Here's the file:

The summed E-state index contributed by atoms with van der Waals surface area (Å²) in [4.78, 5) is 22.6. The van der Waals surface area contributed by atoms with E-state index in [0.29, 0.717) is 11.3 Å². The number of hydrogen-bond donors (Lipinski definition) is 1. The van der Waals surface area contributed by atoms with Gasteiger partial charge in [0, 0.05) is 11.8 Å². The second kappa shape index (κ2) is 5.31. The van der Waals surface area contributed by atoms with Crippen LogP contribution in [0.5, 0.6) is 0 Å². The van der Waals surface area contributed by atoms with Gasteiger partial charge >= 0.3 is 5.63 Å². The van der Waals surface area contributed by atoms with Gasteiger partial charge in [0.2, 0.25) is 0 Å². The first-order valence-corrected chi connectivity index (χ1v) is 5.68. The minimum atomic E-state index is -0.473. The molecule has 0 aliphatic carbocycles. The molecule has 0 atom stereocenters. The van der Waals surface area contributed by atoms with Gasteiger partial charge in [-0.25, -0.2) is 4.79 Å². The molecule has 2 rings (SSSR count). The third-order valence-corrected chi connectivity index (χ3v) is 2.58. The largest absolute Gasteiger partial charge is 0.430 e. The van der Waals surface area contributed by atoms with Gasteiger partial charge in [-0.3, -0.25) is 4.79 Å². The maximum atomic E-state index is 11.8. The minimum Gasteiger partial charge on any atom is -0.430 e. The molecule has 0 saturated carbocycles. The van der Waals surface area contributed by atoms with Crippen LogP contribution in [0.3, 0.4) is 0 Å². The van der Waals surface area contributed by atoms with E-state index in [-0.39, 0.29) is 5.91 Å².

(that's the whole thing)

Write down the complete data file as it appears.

The summed E-state index contributed by atoms with van der Waals surface area (Å²) in [4.78, 5) is 22.6. The van der Waals surface area contributed by atoms with E-state index in [0.29, 0.717) is 11.3 Å². The number of hydrogen-bond donors (Lipinski definition) is 1. The van der Waals surface area contributed by atoms with Gasteiger partial charge in [0, 0.05) is 11.8 Å². The second kappa shape index (κ2) is 5.31. The van der Waals surface area contributed by atoms with Crippen LogP contribution in [0.5, 0.6) is 0 Å². The van der Waals surface area contributed by atoms with Gasteiger partial charge >= 0.3 is 5.63 Å². The van der Waals surface area contributed by atoms with Gasteiger partial charge in [0.2, 0.25) is 0 Å². The first-order valence-corrected chi connectivity index (χ1v) is 5.68. The minimum atomic E-state index is -0.473. The molecule has 0 aliphatic carbocycles. The molecule has 0 atom stereocenters. The van der Waals surface area contributed by atoms with Gasteiger partial charge in [-0.25, -0.2) is 4.79 Å². The molecule has 2 rings (SSSR count). The third-order valence-corrected chi connectivity index (χ3v) is 2.58. The largest absolute Gasteiger partial charge is 0.430 e. The van der Waals surface area contributed by atoms with Gasteiger partial charge in [-0.3, -0.25) is 4.79 Å². The maximum atomic E-state index is 11.8. The minimum Gasteiger partial charge on any atom is -0.430 e. The molecule has 0 saturated carbocycles. The van der Waals surface area contributed by atoms with Crippen LogP contribution in [0.3, 0.4) is 0 Å². The van der Waals surface area contributed by atoms with E-state index in [-0.39, 0.29) is 5.91 Å².